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Sat. May 25th, 2024

Israeli strikes hit Gaza on Wednesday as Muslims marked the end of the holy fasting month of Ramadan and after US President Joe Biden labelled Israel’s approach to the war a “mistake”.

Palestinians gathered for morning prayers on the first day of the Eid al-Fitr holiday amid the ruins of Gaza, which has been devastated by more than six months of war since Hamas’s October 7 attacks.

Tens of thousands also flocked to Israeli-annexed east Jerusalem’s Al-Aqsa mosque compound where one worshipper, nurse Rawan Abd, said: “It’s the saddest Eid ever… you could see the sadness on people’s faces.

“Usually we come to Al-Aqsa to celebrate, this year we came just to support each other,” the 32-year-old said at Islam’s third holiest site, which is also revered by Jews as the Temple Mount.

Israeli forces kept up combat operations and air

strikes on Gaza a day after Prime Minister Benjamin Netanyahu vowed no let-up in the campaign to destroy Hamas and bring home the hostages.

Netanyahu insisted on that “no force in the world” would stop Israeli troops from entering Gaza’s far-southern city of Rafah which is packed with displaced Palestinians.

His threat came amid ongoing talks in Cairo involving US, Egyptian and Qatari mediators for a truce and hostage release deal.

Biden, voicing his growing frustration with hawkish Netanyahu, issued some of his sternest criticism yet of the war, which has brought mass civilian casualties and widespread suffering.

“I think what he’s doing is a mistake,” Biden told Spanish-language TV network Univision in an interview that aired Tuesday night after being recorded last week. “I don’t agree with his approach.”

He urged Netanyahu to “just call for a ceasefire, allow for the next six, eight weeks, total access to all food and medicine going into the country.”

‘Famine-like conditions’

The war broke out with Hamas’s October 7 attack against Israel, which resulted in the deaths of 1,170 people, mostly civilians, according to Israeli figures.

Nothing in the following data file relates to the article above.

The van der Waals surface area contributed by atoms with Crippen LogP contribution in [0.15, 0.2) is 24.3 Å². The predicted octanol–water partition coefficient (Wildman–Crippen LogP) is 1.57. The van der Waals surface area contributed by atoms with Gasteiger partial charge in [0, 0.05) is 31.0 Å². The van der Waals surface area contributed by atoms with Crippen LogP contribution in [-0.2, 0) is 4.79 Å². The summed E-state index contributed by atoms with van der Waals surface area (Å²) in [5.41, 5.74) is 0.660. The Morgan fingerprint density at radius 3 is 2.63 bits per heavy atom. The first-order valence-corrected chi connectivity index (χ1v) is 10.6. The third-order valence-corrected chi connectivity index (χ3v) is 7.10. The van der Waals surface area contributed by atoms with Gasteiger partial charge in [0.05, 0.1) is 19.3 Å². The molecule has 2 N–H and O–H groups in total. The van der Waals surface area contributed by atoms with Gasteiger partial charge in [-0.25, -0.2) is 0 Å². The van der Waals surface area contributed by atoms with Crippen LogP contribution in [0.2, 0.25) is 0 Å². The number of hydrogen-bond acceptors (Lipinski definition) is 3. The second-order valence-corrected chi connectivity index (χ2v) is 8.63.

Palestinian militants also took about 250 hostages, 129 of whom remain in Gaza, including 34 the Israeli army says are dead.

Israel’s retaliatory offensive has killed at least 33,360 people in Gaza, mostly women and children, according to the Hamas-run territory’s health ministry.

Another 14 people were killed — including small children — in a strike on a home in Nuseirat camp in central Gaza, the health ministry said.

The army said Wednesday that “Israeli troops are continuing to operate in the central Gaza Strip and killed a number of terrorists over the past day”.

It added that aircraft had “struck dozens of terror targets in the Gaza Strip, including military sites, launchers, tunnel shafts and infrastructure.”

Israel has imposed a siege that has deprived Gaza’s people of most food, water, fuel, medicines and other essential goods.

Humanitarian groups have accused Israel of using starvation as a weapon of war in Gaza, where UN experts say half the population is facing “catastrophic” food insecurity.

Washington’s recent tougher line with Israel, its main ally in the region, has brought some results, according to the US Agency for International Development.

Recent days had seen a “sea change” in aid deliveries, said USAID administrator Samantha Power, with Israel reporting 468 trucks entering from Egypt on Tuesday.

However, Power stressed that Israel needs to do more, saying that “we have famine-like conditions in Gaza, and supermarkets filled with food within a few kilometres away” in southern Israel.

Washington has also resumed funding to the UN agency for Palestinian refugees after cutting it weeks ago after Israel claimed that some UNRWA staff took part in the October 7 attack.

‘It will be punished’

Hamas has said it is studying the latest proposal for a truce. A framework being circulated would halt fighting for six weeks and see the exchange of about 40 hostages for hundreds of Palestinian prisoners.

However, Hamas has so far also publicly insisted on a full withdrawal of Israeli ground forces and a permanent ceasefire — demands Israel has rejected outright. 

US National Security Advisor Jake Sullivan said Tuesday that Israel had to “take some steps forward” while Hamas’s public statements had been “less than encouraging”.

The US State Department has however also warned Israel that “a full-scale military invasion of Rafah would have an enormously harmful effect” on civilians and “would ultimately hurt Israel’s security”.

US Secretary of State Antony Blinken said Tuesday he had no indication of an “imminent” assault on the city, where around 1.5 million Palestinians are sheltering.

Blinken also said he doubted Israel would attack Rafah before a delegation is set to visit Washington next week. 

Regional tensions have surged amid the Gaza war, and Israel was widely blamed for an April 1 strike on arch foe Iran’s consulate in Damascus that killed seven Revolutionary Guards.

Iran’s supreme leader Ayatollah Ali Khamenei warned Israel that “the evil regime made a mistake in this regard. It must be punished and will be punished.”

Israeli Foreign Minister Israel Katz swiftly replied with a Persian-language post warning that “if Iran attacks from its territory, Israel will respond and attack Iran.”

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